This is a difficult time for America's large banks. Bank of America, still suffering from an intense mortgage hangover, is a single-digit stock. Morgan Stanley has been getting hammered for its exposure to European banks. New regulations, consumer anger, and a slowing economy are taking a toll.
But America's largest bank continues to rack up impressive quarter after impressive quarter.
Unlike the type of banking that Bank of America and Citi conduct, the type of banking that the U.S. central bank conducts is reliably profitable. We noted a year ago that the Federal Reserve, America's central bank, is a big moneymaker.
The Fed is a collection of regional Federal Reserve banks that are in turn owned by their members. But when the Fed and its banks generate profits, they turn them over to the Treasury Department via weekly payments. The books have just closed on another disastrous fiscal year for the Federal government — fiscal 2011 ran from October 2010 through September 2011, and the government is likely to report a deficit nearing $1.3 trillion. But the figure would be at least $80 billion higher if taxpayers weren't receiving the lion's share of the Fed's profits. (Here's a chart of recent Fed disbursements to Treasury.)
The Fed doesn't make money the way regular banks do — by charging ATM fees and making mortgage and credit card loans. Rather, it collects interest on the securities it acquires, by lending money to banks, and by charging fees for certain services. So long as the people and institutions behind the securities (usually, the government or government agencies) make their interest payments, this is a business so easy even bankers could make a profit doing it. The Fed's 2010 annual report has tables that show profits going back to 1914. Through 2010 the Fed had funneled more than $767 billion into Treasury. Until recently, the figures were pretty steady and relatively small — between $20 billion and $30 billion from 2000 to 2008. But after the Panic of 2008, the Fed rapidly increased its balance sheet, creating new money and swapping it with banks for trillions of dollars in Treasury bonds, mortgage-backed-securities. The Fed also lent money directly to insurance company AIG, and created vehicles to remove toxic assets from Bear Stearns and AIG.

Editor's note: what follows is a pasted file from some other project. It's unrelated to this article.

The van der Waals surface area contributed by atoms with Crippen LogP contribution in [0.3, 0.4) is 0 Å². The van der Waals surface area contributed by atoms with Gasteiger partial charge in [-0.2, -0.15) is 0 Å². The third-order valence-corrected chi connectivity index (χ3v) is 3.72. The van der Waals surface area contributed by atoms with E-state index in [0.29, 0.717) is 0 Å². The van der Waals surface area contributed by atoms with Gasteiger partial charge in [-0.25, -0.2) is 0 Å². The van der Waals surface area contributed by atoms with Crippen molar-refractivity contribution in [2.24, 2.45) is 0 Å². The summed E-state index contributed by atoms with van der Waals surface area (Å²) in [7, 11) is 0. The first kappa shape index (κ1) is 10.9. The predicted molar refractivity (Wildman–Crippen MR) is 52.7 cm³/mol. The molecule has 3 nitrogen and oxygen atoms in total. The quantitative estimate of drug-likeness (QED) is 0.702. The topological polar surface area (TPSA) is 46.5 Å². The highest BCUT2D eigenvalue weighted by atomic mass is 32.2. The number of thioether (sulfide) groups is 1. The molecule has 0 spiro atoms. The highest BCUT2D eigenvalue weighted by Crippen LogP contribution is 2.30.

At the end of 2010, the Fed held $2.16 trillion in mortgage-backed securities, government bonds, and securities issued by government agencies, up from $1.845 trillion at the end of 2009. So for calendar year 2010, comprehensive income — interest on bonds plus about $7 billion in earnings from crisis-era rescue operations — rose from $53.4 billion in 2009 to $81.735 billion. As a result, the Fed transferred $79.3 billion to Treasury in calendar year 2010, up from 53 percent from the 2009 total of $53.4 billion, and more than double the 2008 total of $31.7 billion.
Those numbers are likely to rise for the 2011 calendar year, which ends in December, and in the 2011 fiscal year, which ended last Friday. Thanks to the second round of quantitative easing, in which the Fed purchased $600 billion in Treasury securities, the Fed's holdings have expanded. The Fed reported (see Table 23 on page 25) that in the first six months of 2011 it turned over $40.45 billion to Treasury. Last week, the Fed's balance sheet stood at about $2.83 trillion, including more than $2.6 trillion in securities. And through September 29, the next-to-last day of Fiscal 2011, Fed earnings had contributed $82.5 billion in revenues to the government for the fiscal year, according to the Daily Treasury Statement.
Daniel Gross is economics editor at Yahoo! Finance
Email him at firstname.lastname@example.org; follow him on Twitter @grossdm
His most recent book is Dumb Money: How Our Greatest Financial Minds Bankrupted the Nation